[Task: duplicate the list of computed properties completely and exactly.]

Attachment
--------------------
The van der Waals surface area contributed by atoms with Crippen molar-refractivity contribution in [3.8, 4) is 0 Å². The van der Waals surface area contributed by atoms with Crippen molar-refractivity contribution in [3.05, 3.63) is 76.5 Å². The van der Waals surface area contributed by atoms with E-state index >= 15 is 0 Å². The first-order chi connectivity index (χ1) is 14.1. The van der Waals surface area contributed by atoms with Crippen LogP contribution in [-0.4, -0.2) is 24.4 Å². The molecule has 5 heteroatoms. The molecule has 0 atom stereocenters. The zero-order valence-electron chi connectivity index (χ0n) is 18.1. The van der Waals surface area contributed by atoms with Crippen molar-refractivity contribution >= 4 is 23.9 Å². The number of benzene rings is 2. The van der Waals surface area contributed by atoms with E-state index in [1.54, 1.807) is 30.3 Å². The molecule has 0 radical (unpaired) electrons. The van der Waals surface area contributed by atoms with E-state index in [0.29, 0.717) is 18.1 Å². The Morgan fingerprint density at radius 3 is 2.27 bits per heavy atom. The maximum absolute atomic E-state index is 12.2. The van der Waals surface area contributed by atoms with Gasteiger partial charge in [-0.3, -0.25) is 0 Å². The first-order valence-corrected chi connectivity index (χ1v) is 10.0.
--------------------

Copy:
The van der Waals surface area contributed by atoms with Crippen molar-refractivity contribution in [3.8, 4) is 0 Å². The van der Waals surface area contributed by atoms with Crippen molar-refractivity contribution in [3.05, 3.63) is 76.5 Å². The van der Waals surface area contributed by atoms with E-state index >= 15 is 0 Å². The first-order chi connectivity index (χ1) is 14.1. The van der Waals surface area contributed by atoms with Crippen LogP contribution in [-0.4, -0.2) is 24.4 Å². The molecule has 5 heteroatoms. The molecule has 0 atom stereocenters. The zero-order valence-electron chi connectivity index (χ0n) is 18.1. The van der Waals surface area contributed by atoms with Crippen molar-refractivity contribution >= 4 is 23.9 Å². The number of benzene rings is 2. The van der Waals surface area contributed by atoms with E-state index in [1.54, 1.807) is 30.3 Å². The molecule has 0 radical (unpaired) electrons. The van der Waals surface area contributed by atoms with E-state index in [0.29, 0.717) is 18.1 Å². The Morgan fingerprint density at radius 3 is 2.27 bits per heavy atom. The maximum absolute atomic E-state index is 12.2. The van der Waals surface area contributed by atoms with Gasteiger partial charge in [-0.3, -0.25) is 0 Å². The first-order valence-corrected chi connectivity index (χ1v) is 10.0.